4 Tutorials that teach Conflict Theory and Deviance
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Conflict Theory and Deviance

Conflict Theory and Deviance

Author: Zach Lamb

This lesson explains how Conflict Theory interprets deviance and power.

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Source: Intro Music by Mark Hannan; Public Domain

Video Transcription

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Hello, and welcome to "Sociological Studies." As always thank you for taking the time out of your busy day to study society. In this lesson, we're going to look at the social conflict theory and social conflict prospective and look to see what that has to say about deviance in society.

Well, I hope you're learning and building on your learning and understanding what we're doing here because this tutorial is covering the social conflict prospective, the structural functional perspective, and the symbolic interactionist prospective, the three dominant theoretical perspectives in sociology. We cover those in tutorials, and now we're applying each of those perspectives to this idea of deviance, and there are other tutorials that you can look at, the symbolic interaction approach to deviance as well as the structural functional approach to deviance who say different things, both very interesting. So this one, we're going to cover the social conflict approach to deviance.

Well, what does the social conflict approach have to say about deviance? Chiefly, powerlessness equals deviance. Social conflict, recall, is all about how inequalities in society produced conflict and result in change. So this theoretical perspective then holds that the power structure in society goes a long way to define what is deviant as opposed to what is not deviant, and they'll define deviance as antagonistic to their interests, and right action is defined as in line with the interests of society's elite, the capitalists and those with power.

So then sociologists and Alexander Liazos argued that what gets labeled as deviant is inextricably linked up with the power structure of society. Those who have more influence with respect to power, wealth, prestige, get to decide what gets labeled as deviant, and those who don't have any power and are powerless are much more likely to be labeled as deviant then. So let's turn now to a quote that sums this up by Marx, a famous quote of his which is that "The ruling ideas of each epoch are always and always have been the ideas of the ruling class."

So the social conflict theory to deviance then influenced by Marx and this idea holds that the laws, norms, regulations of society reflect the interest of the capitalist ruling class. They have the power to bend these ideas of right and wrong, good and bad, they bend them to their interests. So good is in line with the interests of the ruling class, and bad is anything, the ideas that oppose the ruling class.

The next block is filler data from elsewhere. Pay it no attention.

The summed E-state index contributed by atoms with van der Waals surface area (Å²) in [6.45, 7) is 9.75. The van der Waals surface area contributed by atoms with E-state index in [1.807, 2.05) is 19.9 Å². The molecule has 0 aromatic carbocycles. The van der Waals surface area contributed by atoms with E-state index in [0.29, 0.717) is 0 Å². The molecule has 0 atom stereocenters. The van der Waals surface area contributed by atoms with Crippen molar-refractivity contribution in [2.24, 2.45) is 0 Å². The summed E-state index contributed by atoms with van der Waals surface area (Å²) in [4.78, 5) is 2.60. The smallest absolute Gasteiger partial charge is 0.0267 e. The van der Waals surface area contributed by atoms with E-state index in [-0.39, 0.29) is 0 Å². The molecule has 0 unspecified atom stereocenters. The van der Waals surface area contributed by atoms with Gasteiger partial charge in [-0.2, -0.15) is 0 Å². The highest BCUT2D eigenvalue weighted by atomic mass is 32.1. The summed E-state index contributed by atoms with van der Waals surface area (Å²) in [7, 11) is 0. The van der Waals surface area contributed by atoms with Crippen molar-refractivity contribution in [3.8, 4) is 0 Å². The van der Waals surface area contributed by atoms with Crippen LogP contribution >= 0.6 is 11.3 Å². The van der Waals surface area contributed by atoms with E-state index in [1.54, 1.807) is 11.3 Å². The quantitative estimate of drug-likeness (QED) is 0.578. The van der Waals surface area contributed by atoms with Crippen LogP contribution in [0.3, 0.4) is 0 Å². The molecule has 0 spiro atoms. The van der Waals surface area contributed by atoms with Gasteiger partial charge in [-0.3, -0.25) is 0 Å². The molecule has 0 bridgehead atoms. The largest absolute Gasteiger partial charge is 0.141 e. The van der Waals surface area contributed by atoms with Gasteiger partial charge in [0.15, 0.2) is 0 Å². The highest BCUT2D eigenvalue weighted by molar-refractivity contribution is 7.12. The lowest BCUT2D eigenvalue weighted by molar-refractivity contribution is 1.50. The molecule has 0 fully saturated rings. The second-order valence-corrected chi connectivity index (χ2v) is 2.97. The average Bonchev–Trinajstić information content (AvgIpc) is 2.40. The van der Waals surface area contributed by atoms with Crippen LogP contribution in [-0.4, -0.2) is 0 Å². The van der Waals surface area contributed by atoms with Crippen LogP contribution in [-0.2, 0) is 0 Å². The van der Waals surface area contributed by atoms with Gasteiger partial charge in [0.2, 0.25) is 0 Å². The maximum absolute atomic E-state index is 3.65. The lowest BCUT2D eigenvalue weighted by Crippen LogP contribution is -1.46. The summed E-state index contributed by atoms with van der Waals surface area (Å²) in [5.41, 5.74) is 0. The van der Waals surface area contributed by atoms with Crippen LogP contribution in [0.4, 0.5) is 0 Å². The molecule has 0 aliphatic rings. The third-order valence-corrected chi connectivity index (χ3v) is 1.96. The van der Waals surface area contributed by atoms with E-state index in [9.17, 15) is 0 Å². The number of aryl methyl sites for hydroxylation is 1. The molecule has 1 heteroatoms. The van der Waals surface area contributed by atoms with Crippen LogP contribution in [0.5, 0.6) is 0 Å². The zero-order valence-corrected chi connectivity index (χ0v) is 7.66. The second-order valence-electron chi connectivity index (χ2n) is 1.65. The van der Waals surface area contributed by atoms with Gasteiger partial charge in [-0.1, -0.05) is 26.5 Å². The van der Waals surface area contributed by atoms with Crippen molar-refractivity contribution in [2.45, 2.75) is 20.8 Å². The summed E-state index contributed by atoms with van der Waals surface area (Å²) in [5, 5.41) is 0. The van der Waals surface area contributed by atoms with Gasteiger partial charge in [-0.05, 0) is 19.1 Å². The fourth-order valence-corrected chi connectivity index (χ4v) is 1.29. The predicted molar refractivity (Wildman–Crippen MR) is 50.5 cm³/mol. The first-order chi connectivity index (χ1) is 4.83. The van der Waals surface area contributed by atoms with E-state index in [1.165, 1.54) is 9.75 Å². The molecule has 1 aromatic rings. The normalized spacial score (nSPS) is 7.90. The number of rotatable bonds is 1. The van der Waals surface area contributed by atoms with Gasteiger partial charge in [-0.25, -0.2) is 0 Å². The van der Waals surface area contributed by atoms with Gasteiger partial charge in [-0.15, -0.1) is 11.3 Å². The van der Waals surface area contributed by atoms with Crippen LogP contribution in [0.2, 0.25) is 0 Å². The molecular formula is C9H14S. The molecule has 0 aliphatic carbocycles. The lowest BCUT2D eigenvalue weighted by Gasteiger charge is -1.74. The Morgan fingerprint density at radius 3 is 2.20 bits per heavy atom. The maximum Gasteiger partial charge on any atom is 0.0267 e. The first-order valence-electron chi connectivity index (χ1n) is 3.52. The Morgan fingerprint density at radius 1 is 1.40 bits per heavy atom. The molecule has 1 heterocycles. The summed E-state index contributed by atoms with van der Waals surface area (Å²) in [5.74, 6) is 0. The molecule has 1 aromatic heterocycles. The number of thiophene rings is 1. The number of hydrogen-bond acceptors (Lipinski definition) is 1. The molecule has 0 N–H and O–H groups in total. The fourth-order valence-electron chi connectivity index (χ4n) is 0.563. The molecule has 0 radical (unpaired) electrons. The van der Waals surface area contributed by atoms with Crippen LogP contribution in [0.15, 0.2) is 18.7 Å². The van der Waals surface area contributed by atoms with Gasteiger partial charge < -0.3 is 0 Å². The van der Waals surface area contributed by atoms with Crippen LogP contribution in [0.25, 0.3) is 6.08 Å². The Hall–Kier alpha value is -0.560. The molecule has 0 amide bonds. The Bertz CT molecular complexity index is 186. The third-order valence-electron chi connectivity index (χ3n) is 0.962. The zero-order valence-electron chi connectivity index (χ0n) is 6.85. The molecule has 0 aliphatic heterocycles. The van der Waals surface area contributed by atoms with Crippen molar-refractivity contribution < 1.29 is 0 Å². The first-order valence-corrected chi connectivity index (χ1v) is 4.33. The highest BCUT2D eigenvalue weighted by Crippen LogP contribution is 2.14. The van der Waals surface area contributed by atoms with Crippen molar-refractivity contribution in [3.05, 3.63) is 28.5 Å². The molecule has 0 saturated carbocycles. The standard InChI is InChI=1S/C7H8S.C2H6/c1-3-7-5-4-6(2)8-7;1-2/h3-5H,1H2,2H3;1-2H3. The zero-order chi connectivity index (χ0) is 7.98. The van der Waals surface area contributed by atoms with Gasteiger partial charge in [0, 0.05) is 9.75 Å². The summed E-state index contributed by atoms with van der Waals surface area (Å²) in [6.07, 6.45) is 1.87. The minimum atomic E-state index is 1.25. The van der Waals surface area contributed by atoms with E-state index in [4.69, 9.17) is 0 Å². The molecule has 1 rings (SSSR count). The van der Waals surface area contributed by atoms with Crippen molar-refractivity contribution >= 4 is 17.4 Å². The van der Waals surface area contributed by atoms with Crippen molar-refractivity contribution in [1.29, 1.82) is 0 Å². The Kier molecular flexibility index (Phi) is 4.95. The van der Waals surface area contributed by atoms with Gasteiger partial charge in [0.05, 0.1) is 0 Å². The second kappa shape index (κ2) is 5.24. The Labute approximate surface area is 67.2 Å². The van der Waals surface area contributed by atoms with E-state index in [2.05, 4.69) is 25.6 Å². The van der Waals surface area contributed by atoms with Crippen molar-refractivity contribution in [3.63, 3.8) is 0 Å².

And in addition to helping shape the meaning of good and bad in society and bending that meaning to their interests, those with resources-- society's elite-- also have the material ability to fight labels of deviant that may be applied to them. They can use these resources to combat that struggle, and they also can use the resources to resist the consequences of deviant behavior because then maybe they'll able to get out of things that people without power can not get out off. They might receive special treatment.

So is the homeless man on the street able to resist his deviant label? No, he's not. Whereas somebody who commits some kind of white collar crime might have more resources with respect to shaping public opinion and labeling of deviant or not.

Finally then those with power also benefit because people widely believe in the widespread belief that the laws are just and good, so resistance to these laws is unlikely. The ideas of the ruling class then can get disguised behind ideas of fairness, justice, and freedom, so we may not see, there's interest behind the laws of society, interest that might work counter to some members of society.

So this is a clever ruse that we call ideology. So operating with this theoretical perspective, Liazos argued that those who are defined as deviant are defined as deviant not necessarily because they're more bad or harmful to society, but the fact that they are powerless. They lack the material resources and power-- the homeless, thieves, drug addicts, and especially those who challenge the status quo. These are the people that are labeled as deviant.

I mean, all over the world and through history, progressive people, intellectual people, those who want to fight for a society that runs counter to the ideas of the ruling class, these people have been systematically rounded up and persecuted. So you see then how the ideas of the ruling class then are always the ruling ideas of society.

Well, I hope you enjoyed learning about the social conflict theoretical approach to deviance, one of a number of theoretical approaches to deviance that are the subject of these tutorials. Have a great rest of your day.

  • Conflict Theory of Deviance

    A theory of deviance that links the labeling of deviance to the dynamics of power in society (powerlessness = deviance).

  • Alexander Liazos

    An influential American sociologist who argued that the dynamics of power need to be considered in order to fully understand the labeling and identification of deviance in society.